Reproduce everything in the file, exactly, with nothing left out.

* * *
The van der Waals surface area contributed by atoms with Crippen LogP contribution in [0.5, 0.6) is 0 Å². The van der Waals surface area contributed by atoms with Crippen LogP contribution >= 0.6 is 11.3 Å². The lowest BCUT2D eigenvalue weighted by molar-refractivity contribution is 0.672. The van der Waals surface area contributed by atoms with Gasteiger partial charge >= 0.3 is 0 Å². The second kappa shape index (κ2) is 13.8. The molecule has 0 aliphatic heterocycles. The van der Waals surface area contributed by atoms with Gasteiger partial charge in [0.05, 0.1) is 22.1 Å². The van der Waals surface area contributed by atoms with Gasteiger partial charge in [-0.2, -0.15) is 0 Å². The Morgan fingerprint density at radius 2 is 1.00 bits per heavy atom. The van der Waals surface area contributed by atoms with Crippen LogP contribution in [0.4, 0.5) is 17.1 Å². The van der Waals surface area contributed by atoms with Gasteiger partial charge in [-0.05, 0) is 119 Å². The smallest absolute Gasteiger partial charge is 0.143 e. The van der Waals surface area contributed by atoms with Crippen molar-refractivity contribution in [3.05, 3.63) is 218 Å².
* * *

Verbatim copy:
The van der Waals surface area contributed by atoms with Crippen LogP contribution in [0.5, 0.6) is 0 Å². The van der Waals surface area contributed by atoms with Crippen LogP contribution >= 0.6 is 11.3 Å². The lowest BCUT2D eigenvalue weighted by molar-refractivity contribution is 0.672. The van der Waals surface area contributed by atoms with Gasteiger partial charge >= 0.3 is 0 Å². The second kappa shape index (κ2) is 13.8. The molecule has 0 aliphatic heterocycles. The van der Waals surface area contributed by atoms with Gasteiger partial charge in [0.05, 0.1) is 22.1 Å². The van der Waals surface area contributed by atoms with Gasteiger partial charge in [-0.2, -0.15) is 0 Å². The Morgan fingerprint density at radius 2 is 1.00 bits per heavy atom. The van der Waals surface area contributed by atoms with Crippen LogP contribution in [0.4, 0.5) is 17.1 Å². The van der Waals surface area contributed by atoms with Gasteiger partial charge in [-0.05, 0) is 119 Å². The smallest absolute Gasteiger partial charge is 0.143 e. The van der Waals surface area contributed by atoms with Crippen molar-refractivity contribution in [3.05, 3.63) is 218 Å².